I learned a lot about Frank La Fronza that day. Originally from Italy (he has the accent to prove it), he’s lived in the United States since 1966. He’s a short older guy — I would guess mid-to-late 60′s (or maybe even 70′s) – with style. Frank loves his salon, but the economy is hurting business, so he’d like a smaller location. He calls his female employees “baby” and is clearly loved by his regulars. They just stop in to say hello to him and chat – not even looking for a cut. It’s a real barbershop-type experience. At one point, Frank told one of his guests (a guy who was a regular when he lived in Chicago, but now lives in Colorado Springs) that life is a “mother f^&#er” sometimes — referring to business being slow. It was pure entertainment just listening to Frank talk.

In the end, I wish I would have kept the beard longer. I should have stretched it all the way to July just to see how ridiculous it would get. At the same time, I wouldn’t have met “Franky Baby” (as I now refer to him). The $40 I paid feels like a bargain when you can walk away with a story like that. I do it all over again if I had the chance.

Do you have any wild salon/barber shop stories? Am I the only one who hates shaving? I would love to hear from you! You can leave a comment below or connect with me on Twitter, Facebook, LinkedIn and/or Google+. Don’t forget you can also connect with me on YouTube and Pinterest as well!

Lee Smith | Meeting A Baseball Legend

I love 1980s baseball. There’s no hiding that fact. My buddies and I can throw around names from that era for hours. I’ll even go through my old baseball cards every so often just to relive the “glory days”. That means it’s a real treat when I get to meet one of the guys I idolized back then — and to some extent – still do today. Enter –> Lee Smith.

I just got back from a trip to Chicago with my dad and my brother. It was strictly a baseball vacation. We watched the Chicago Cubs and Boston Red Sox at Wrigley Field on Sunday, June 17th, and then had tickets to all three games of the Chicago Cubs versus Chicago White Sox crosstown rivalry at U.S. Cellular Field on Monday, Tuesday and Wednesday that week.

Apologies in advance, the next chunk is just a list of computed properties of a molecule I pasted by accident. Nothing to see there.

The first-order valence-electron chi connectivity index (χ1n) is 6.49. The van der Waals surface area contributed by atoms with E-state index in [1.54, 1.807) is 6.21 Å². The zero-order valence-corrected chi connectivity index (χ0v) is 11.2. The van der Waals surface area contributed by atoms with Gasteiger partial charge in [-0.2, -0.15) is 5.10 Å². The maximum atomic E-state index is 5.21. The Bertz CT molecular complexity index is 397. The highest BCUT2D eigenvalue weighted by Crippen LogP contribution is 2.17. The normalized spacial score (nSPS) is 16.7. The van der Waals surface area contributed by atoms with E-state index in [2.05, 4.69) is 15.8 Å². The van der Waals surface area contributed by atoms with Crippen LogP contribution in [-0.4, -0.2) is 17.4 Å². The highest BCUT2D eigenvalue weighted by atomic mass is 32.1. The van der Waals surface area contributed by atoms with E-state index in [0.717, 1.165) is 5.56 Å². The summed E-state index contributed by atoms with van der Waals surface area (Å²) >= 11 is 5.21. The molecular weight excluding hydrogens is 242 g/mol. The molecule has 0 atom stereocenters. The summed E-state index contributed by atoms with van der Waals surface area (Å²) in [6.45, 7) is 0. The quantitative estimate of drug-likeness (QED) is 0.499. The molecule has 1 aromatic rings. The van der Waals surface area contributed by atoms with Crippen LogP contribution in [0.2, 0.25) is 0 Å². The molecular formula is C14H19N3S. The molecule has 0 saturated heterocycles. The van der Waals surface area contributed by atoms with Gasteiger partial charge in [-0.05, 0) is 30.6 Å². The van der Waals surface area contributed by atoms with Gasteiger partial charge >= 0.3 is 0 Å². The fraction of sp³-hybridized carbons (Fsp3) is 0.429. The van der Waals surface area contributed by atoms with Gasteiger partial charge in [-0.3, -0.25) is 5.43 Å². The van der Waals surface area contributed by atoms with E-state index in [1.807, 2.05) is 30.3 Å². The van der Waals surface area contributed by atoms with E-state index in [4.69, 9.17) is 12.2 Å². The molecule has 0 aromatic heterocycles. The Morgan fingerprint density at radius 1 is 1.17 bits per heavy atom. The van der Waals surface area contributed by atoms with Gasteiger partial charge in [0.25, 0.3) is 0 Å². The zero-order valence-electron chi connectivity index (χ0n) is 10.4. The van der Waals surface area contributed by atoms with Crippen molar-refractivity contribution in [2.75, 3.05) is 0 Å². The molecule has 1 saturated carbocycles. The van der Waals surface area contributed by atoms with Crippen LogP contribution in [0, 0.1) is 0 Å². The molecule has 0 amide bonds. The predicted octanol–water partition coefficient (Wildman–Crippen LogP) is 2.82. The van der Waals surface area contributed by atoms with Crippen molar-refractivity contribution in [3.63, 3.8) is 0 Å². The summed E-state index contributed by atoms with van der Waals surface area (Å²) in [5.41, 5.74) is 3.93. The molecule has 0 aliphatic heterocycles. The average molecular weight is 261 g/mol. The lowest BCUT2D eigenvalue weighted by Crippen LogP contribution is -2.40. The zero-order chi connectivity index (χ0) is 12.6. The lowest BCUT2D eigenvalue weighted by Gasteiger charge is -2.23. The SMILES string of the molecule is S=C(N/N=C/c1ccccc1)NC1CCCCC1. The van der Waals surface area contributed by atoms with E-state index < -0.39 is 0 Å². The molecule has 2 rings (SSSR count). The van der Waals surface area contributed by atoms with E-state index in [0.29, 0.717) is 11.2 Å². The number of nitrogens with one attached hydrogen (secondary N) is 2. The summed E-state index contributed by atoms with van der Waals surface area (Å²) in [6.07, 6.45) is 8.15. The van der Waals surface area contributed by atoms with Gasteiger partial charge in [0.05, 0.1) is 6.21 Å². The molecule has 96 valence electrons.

Lee Smith Baseball

Lee Smith and me at Murphy’s Bleachers in Wrigleyville

I have to admit there’s no place in baseball that matches Wrigleyville for pregame atmosphere. I’ve been to ballparks all over the country, and the only place that even comes remotely close is Fenway Park in Boston.

It was my first trip to Wrigley Field, so we strolled around Wrigleyville before finally posting up at Murphy’s (Murphy’s Bleachers to be exact) for a couple beers. Well, luck would have it, Lee Smith was there to sign autgraphs and take pictures with fans.

SIDENOTE (for those who don’t remember or don’t know Lee Smith) >> Lee Smith is one of the best relief pitchers in Major League Baseball history. He recorded 478 saves in an 18-year career with the Chicago Cubs, Boston Red Sox, St. Louis Cardinals, New York Yankees, Baltimore Orioles, California Angels, Cincinnati Reds and Montreal Expos. He held the career saves record from 1993 to 2006, before San Diego Padres closer Trevor Hoffman finally took the top spot (since passed by New York Yankees reliever Mariano Rivera). Not in the Baseball Hall of Fame yet (he’s been on the ballot since 2003), there’s an ongoing debate if Smith belongs with the game’s elite or not.

I didn’t hesitate at the chance to shake hands and get my picture taken with a legend (remember my passion for 1980s baseball). Smith, who looks more like a defensive end than a pitcher, was a friendly guy in our brief encounter. He even let me snap my picture with him for free instead of paying the $20 rate he was charging everyone else.

My Lee Smith story doesn’t end there. A different celebrity sings “Take Me Out to the Ball Game” during the 7th inning stretch of every Chicago Cubs game at Wrigley Field. It’s a tradition first started by long-time broadcaster Harry Caray, who passed away in 1998. The special guest that night we were there to see the Cubs against the Red Sox was – you guessed it (or at least you should have) — Lee Smith. Here’s the video I shot at the game (you can hear my excitement at the start of the clip):

It’s not the best rendition of “Take Me Out to the Ball Game” ever, but it was still a cool experience to hear Lee Smith lead the Wrigley Field crowd during the 7th inning stretch.

Lee Smith isn’t the only legendary baseball player I met on the trip, but that story is for another day/blog post. I’ll give you a hint though – his first name starts with an F and his last name starts with a T. Any guesses?

Have you ever met Lee Smith? How about any other 1980s baseball players? I would love to hear your stories. You can leave a comment right here, or reach me on Twitter, Facebook and/or Google+. As I mentioned before, I’m down to talk 80s baseball anytime!